Sherlock Holmes and the Voice of Terror (1942) was a Crime - Thriller/Suspense Film directed by John Rawlins and produced by Howard Benedict.
NOIRVEMBER NUGGET: Sherlock Holmes and the Voice of Terror (1942)on Nov 26, 2018 From Caftan Woman
Twentieth Century Fox had success with their two period dramas based on Arthur Conan Doyle's continually popular detective, Sherlock Holmes. Basil Rathbone and Nigel Bruce were most felicitously paired in The Hound of the Baskervilles and The Adventures of Sherlock Holmes in 1939. It fell to Unive... Read full article
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Sherlock Holmes: There's an east wind coming, Watson.
Doctor Watson: No, I don't think so. Looks like another warm day.
Sherlock Holmes: Good old Watson. The one fixed point in the changing age. There's an east wind coming all the same, such a wind as never blew on England yet. It will be cold and bitter, Watson. And a good many of us may wither before its blast. But it's God's own wind nonetheless and a greener, better, stronger land that will lie in the sunshine when the storm is cleared.
Doctor Watson: Holmes, the girl waiting. What an extraordinary thing.
Sherlock Holmes: Elementary, my dear Watson.
Doctor Watson: No, no, no. It's an amazing deduction. How on earth did you arrive at it?
Sherlock Holmes: Barham told me.
Voice of Terror: [off-screen] Germany broadcasting. Germany broadcasting. People of Britain, greetings from the Third Reich. This is the voice you have learned to fear. This is the Voice of Terror. Again, we bring you disaster: crushing, humiliating disaster. It is folly to stand against the mighty wrath of the Fuhrer. Do you need more testimony of his invincible might to bring you to your knees? Very well. Are you ready, Operative Number 7? This is the Voice of Terror. A secret airplane factory somewhere in England. Listen. Screams of the dying can still be heard. This is the Voice of Terror. Are you there, people of Britain, shivering in your cellars? Listen, Operative 41. The fuse is lighted. Oil to fuel your navy, to feed your tanks, there it goes up in smoke by the millions of gallons. This is the Voice of Terror. Do you still believe that there are secrets unknown to the Fuhrer? Listen. Tonight at 7:10 an important diplomat boarded a train at a little station outside Liverpool. Each split second is accounted for. The rails divide, the train hurtles through the air, the diplomat will make no report in London. This is the Voice of Terror. Englishmen, do you still await your doom in your stupid, stuffy little clubs? It will come, I promise you. Operative 23, the time is now. We strike you on the high seas as well as on the land. This is the Voice of Terror. Englishmen, the Fuhrer strikes you now as he pleases. Water pours through your greatest dams, smashing everything before it, even as our invincible armies roar toward their objectives.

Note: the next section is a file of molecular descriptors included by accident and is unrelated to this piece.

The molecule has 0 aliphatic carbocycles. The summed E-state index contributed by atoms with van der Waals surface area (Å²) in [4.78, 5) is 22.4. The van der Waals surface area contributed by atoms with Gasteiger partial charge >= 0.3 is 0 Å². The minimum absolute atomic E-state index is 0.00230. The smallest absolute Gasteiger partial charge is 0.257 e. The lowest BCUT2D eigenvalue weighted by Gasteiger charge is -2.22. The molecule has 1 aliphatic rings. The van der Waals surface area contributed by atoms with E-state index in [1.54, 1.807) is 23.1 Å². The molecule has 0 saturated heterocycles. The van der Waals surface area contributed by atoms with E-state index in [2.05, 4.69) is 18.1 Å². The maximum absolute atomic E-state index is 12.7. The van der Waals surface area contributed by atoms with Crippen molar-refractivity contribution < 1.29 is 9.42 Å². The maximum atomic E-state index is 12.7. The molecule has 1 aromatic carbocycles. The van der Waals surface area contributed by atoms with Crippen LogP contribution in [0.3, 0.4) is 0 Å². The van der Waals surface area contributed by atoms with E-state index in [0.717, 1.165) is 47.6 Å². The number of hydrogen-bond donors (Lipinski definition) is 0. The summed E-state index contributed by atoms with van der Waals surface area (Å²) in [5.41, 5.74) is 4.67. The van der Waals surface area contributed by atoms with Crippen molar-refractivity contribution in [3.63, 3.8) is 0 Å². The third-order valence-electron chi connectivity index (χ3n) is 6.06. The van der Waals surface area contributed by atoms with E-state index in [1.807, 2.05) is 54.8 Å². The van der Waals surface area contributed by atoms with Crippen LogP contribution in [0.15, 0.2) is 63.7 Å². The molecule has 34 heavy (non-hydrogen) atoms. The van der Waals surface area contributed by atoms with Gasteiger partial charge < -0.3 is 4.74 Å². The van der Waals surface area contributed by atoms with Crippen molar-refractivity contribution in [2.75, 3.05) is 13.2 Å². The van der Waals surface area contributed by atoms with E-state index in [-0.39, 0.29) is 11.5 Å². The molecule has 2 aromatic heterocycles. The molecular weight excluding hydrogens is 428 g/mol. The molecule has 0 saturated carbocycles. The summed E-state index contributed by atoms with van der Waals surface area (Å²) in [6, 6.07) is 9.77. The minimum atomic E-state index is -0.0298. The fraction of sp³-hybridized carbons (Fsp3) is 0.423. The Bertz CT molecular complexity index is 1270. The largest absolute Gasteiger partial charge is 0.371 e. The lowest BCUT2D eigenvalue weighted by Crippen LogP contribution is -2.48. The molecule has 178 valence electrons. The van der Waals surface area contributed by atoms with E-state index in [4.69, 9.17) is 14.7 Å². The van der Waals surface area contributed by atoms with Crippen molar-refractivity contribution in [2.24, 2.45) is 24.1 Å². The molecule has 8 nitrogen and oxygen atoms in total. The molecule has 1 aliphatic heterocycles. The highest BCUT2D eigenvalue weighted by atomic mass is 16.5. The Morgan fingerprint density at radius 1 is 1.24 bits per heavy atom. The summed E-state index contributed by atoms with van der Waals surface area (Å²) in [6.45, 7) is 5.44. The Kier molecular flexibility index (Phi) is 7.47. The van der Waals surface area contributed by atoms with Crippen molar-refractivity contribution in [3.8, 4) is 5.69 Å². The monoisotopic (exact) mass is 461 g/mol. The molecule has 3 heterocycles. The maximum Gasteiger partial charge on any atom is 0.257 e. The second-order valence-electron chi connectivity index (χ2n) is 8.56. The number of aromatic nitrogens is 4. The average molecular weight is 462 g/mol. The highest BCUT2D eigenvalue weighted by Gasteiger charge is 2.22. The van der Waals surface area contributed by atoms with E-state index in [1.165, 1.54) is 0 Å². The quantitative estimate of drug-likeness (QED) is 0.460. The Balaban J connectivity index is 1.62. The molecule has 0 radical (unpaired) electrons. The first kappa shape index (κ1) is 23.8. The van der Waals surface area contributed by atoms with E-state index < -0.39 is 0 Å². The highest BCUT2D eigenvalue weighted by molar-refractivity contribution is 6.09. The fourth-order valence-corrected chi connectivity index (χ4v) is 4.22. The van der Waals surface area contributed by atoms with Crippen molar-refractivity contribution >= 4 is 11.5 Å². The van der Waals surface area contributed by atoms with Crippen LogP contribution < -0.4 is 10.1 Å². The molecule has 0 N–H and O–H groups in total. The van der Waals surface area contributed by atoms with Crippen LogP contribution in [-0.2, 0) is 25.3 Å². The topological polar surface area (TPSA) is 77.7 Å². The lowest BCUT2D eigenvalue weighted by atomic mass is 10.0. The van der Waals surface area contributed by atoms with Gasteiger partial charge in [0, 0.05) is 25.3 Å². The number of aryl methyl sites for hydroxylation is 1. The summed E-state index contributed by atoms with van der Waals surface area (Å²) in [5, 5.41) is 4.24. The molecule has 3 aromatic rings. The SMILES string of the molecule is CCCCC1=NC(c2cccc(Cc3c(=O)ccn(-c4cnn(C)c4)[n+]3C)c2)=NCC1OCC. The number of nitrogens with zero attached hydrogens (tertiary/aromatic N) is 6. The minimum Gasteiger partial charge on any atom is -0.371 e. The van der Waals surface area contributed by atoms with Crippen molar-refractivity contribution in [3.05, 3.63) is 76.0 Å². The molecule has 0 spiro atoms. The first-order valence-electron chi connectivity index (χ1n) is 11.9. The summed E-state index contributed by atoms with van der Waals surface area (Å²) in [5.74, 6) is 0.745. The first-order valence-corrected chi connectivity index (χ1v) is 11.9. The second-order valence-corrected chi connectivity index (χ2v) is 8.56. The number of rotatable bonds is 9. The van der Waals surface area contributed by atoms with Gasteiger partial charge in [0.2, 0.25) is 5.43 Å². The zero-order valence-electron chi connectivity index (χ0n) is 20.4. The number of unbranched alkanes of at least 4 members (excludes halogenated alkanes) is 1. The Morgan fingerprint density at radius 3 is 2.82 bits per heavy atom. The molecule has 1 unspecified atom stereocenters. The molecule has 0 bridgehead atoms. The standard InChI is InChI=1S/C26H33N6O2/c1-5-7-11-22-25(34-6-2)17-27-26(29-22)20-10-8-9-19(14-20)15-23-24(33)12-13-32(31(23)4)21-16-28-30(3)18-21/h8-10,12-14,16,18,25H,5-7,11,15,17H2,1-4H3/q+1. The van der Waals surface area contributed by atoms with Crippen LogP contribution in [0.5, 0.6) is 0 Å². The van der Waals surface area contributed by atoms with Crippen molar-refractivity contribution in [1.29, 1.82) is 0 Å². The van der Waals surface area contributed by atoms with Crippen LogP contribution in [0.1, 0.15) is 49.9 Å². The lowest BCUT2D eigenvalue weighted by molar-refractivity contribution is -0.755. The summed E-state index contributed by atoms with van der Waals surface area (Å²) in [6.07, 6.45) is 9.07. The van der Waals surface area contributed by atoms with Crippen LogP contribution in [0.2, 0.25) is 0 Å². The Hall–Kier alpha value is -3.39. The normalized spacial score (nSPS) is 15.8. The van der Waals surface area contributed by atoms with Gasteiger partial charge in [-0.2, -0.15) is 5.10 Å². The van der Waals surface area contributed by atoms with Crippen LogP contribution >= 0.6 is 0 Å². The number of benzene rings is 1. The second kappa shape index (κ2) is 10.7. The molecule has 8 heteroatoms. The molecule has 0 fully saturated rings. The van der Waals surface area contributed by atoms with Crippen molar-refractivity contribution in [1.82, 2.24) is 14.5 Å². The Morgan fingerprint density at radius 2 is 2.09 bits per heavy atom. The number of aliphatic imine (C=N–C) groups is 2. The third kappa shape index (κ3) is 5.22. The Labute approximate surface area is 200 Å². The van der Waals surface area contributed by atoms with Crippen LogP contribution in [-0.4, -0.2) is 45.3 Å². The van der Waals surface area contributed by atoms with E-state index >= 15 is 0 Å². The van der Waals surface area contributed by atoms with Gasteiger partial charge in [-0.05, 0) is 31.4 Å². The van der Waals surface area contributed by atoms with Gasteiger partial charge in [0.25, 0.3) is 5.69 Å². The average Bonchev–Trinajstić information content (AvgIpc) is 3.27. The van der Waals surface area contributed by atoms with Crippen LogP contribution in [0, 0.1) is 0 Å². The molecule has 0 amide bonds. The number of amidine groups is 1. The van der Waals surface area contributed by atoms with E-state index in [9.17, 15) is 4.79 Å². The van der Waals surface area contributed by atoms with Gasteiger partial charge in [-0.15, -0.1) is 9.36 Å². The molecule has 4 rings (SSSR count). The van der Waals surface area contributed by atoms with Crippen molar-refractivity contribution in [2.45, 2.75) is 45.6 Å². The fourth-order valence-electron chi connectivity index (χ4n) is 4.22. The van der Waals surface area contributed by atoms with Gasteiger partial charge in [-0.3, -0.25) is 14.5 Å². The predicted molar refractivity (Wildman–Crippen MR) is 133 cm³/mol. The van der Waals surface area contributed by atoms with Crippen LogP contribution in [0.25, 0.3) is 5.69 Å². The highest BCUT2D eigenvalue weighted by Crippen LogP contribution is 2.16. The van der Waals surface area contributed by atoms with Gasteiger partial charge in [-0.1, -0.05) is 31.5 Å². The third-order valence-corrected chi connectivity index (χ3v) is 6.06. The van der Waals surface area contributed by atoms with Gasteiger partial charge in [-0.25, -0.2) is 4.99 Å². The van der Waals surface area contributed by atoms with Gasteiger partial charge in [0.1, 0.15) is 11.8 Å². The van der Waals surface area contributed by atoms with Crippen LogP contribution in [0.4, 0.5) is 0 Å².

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As in nearly all television series from the 1950s up until about the 1990s, the opening credits to the twelve Basil Rathbone-Nigel Bruce Sherlock Holmes films made by Universal, and set in what was then modern times, were almost identical, with the camera first panning upwards from the floor to show Holmes and Watson, and the moving shadows of both shown for the rest of the credits. The same opening music was used in all twelve films.
Henry Daniell, who plays Anthony Lloyd in the film, later played Professor Moriarty in The Woman in Green.
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